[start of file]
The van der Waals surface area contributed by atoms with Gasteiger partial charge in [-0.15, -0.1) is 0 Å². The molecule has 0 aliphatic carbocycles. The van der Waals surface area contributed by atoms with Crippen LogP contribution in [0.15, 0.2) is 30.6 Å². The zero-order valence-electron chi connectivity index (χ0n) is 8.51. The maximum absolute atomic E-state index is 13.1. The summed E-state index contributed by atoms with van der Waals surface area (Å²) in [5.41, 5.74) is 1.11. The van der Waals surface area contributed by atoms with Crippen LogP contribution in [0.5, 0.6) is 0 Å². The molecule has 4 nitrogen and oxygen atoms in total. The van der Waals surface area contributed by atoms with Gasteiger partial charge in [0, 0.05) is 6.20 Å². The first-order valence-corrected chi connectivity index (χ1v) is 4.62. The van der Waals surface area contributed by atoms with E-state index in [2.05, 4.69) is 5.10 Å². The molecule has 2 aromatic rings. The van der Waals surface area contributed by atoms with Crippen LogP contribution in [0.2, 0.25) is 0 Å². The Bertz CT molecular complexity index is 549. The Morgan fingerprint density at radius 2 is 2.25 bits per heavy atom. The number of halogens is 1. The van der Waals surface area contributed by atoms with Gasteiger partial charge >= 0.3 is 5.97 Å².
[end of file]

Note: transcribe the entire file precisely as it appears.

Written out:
The van der Waals surface area contributed by atoms with Gasteiger partial charge in [-0.15, -0.1) is 0 Å². The molecule has 0 aliphatic carbocycles. The van der Waals surface area contributed by atoms with Crippen LogP contribution in [0.15, 0.2) is 30.6 Å². The zero-order valence-electron chi connectivity index (χ0n) is 8.51. The maximum absolute atomic E-state index is 13.1. The summed E-state index contributed by atoms with van der Waals surface area (Å²) in [5.41, 5.74) is 1.11. The van der Waals surface area contributed by atoms with Crippen LogP contribution in [0.5, 0.6) is 0 Å². The molecule has 4 nitrogen and oxygen atoms in total. The van der Waals surface area contributed by atoms with Gasteiger partial charge in [0, 0.05) is 6.20 Å². The first-order valence-corrected chi connectivity index (χ1v) is 4.62. The van der Waals surface area contributed by atoms with E-state index in [2.05, 4.69) is 5.10 Å². The molecule has 2 aromatic rings. The van der Waals surface area contributed by atoms with Crippen LogP contribution in [0.2, 0.25) is 0 Å². The Bertz CT molecular complexity index is 549. The Morgan fingerprint density at radius 2 is 2.25 bits per heavy atom. The number of halogens is 1. The van der Waals surface area contributed by atoms with Gasteiger partial charge >= 0.3 is 5.97 Å².